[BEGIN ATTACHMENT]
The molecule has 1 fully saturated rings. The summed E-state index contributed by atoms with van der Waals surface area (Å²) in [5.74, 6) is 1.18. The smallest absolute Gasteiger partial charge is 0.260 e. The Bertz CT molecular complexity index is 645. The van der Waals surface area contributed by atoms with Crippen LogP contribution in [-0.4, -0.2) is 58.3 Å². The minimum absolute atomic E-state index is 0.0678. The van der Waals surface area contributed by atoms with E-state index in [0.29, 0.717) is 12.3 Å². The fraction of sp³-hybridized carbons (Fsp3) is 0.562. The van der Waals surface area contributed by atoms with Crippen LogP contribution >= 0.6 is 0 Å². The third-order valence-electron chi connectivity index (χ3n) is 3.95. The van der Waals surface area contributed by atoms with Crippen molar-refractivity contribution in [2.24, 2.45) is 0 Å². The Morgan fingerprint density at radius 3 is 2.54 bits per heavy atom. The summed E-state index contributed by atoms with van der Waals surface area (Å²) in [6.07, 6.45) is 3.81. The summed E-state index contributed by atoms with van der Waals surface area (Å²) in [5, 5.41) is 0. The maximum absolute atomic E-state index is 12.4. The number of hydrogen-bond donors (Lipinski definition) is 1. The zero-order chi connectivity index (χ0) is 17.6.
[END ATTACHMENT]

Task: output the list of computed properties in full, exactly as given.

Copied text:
The molecule has 1 fully saturated rings. The summed E-state index contributed by atoms with van der Waals surface area (Å²) in [5.74, 6) is 1.18. The smallest absolute Gasteiger partial charge is 0.260 e. The Bertz CT molecular complexity index is 645. The van der Waals surface area contributed by atoms with Crippen LogP contribution in [-0.4, -0.2) is 58.3 Å². The minimum absolute atomic E-state index is 0.0678. The van der Waals surface area contributed by atoms with E-state index in [0.29, 0.717) is 12.3 Å². The fraction of sp³-hybridized carbons (Fsp3) is 0.562. The van der Waals surface area contributed by atoms with Crippen LogP contribution >= 0.6 is 0 Å². The third-order valence-electron chi connectivity index (χ3n) is 3.95. The van der Waals surface area contributed by atoms with Crippen molar-refractivity contribution in [2.24, 2.45) is 0 Å². The Morgan fingerprint density at radius 3 is 2.54 bits per heavy atom. The summed E-state index contributed by atoms with van der Waals surface area (Å²) in [6.07, 6.45) is 3.81. The summed E-state index contributed by atoms with van der Waals surface area (Å²) in [5, 5.41) is 0. The maximum absolute atomic E-state index is 12.4. The number of hydrogen-bond donors (Lipinski definition) is 1. The zero-order chi connectivity index (χ0) is 17.6.